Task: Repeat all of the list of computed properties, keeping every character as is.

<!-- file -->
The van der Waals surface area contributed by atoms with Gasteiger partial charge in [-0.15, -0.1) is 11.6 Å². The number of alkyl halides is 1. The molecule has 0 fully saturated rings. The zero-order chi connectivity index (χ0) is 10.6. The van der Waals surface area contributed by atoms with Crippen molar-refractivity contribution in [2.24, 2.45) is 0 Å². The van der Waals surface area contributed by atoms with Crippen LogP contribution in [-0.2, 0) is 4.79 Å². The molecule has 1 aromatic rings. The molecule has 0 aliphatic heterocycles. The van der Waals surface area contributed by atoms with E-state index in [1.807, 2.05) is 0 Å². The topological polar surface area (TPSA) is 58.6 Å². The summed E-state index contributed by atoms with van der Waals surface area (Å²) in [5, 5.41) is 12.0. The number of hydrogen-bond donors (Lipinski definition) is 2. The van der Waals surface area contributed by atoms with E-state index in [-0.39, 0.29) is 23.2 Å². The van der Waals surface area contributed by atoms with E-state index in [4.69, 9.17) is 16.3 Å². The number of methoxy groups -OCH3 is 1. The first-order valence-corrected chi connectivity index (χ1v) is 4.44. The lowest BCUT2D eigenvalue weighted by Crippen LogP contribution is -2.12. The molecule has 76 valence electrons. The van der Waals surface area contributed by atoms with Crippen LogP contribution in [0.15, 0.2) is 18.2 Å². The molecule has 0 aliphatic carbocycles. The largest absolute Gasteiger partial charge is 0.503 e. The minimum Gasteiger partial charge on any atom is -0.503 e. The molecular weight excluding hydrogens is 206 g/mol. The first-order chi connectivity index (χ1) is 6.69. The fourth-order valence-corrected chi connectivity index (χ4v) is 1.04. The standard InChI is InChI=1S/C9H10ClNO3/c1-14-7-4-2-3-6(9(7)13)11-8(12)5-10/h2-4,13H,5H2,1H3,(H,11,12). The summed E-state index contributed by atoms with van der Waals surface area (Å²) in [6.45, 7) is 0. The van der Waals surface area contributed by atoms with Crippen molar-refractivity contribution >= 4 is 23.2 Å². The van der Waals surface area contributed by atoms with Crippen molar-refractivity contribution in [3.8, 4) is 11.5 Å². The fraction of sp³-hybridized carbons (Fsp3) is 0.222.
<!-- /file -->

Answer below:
The van der Waals surface area contributed by atoms with Gasteiger partial charge in [-0.15, -0.1) is 11.6 Å². The number of alkyl halides is 1. The molecule has 0 fully saturated rings. The zero-order chi connectivity index (χ0) is 10.6. The van der Waals surface area contributed by atoms with Crippen molar-refractivity contribution in [2.24, 2.45) is 0 Å². The van der Waals surface area contributed by atoms with Crippen LogP contribution in [-0.2, 0) is 4.79 Å². The molecule has 1 aromatic rings. The molecule has 0 aliphatic heterocycles. The van der Waals surface area contributed by atoms with E-state index in [1.807, 2.05) is 0 Å². The topological polar surface area (TPSA) is 58.6 Å². The summed E-state index contributed by atoms with van der Waals surface area (Å²) in [5, 5.41) is 12.0. The number of hydrogen-bond donors (Lipinski definition) is 2. The van der Waals surface area contributed by atoms with E-state index in [-0.39, 0.29) is 23.2 Å². The van der Waals surface area contributed by atoms with E-state index in [4.69, 9.17) is 16.3 Å². The number of methoxy groups -OCH3 is 1. The first-order valence-corrected chi connectivity index (χ1v) is 4.44. The lowest BCUT2D eigenvalue weighted by Crippen LogP contribution is -2.12. The molecule has 76 valence electrons. The van der Waals surface area contributed by atoms with Crippen LogP contribution in [0.15, 0.2) is 18.2 Å². The molecule has 0 aliphatic carbocycles. The largest absolute Gasteiger partial charge is 0.503 e. The minimum Gasteiger partial charge on any atom is -0.503 e. The molecular weight excluding hydrogens is 206 g/mol. The first-order chi connectivity index (χ1) is 6.69. The fourth-order valence-corrected chi connectivity index (χ4v) is 1.04. The standard InChI is InChI=1S/C9H10ClNO3/c1-14-7-4-2-3-6(9(7)13)11-8(12)5-10/h2-4,13H,5H2,1H3,(H,11,12). The summed E-state index contributed by atoms with van der Waals surface area (Å²) in [6.45, 7) is 0. The van der Waals surface area contributed by atoms with Crippen molar-refractivity contribution >= 4 is 23.2 Å². The van der Waals surface area contributed by atoms with Crippen molar-refractivity contribution in [3.8, 4) is 11.5 Å². The fraction of sp³-hybridized carbons (Fsp3) is 0.222.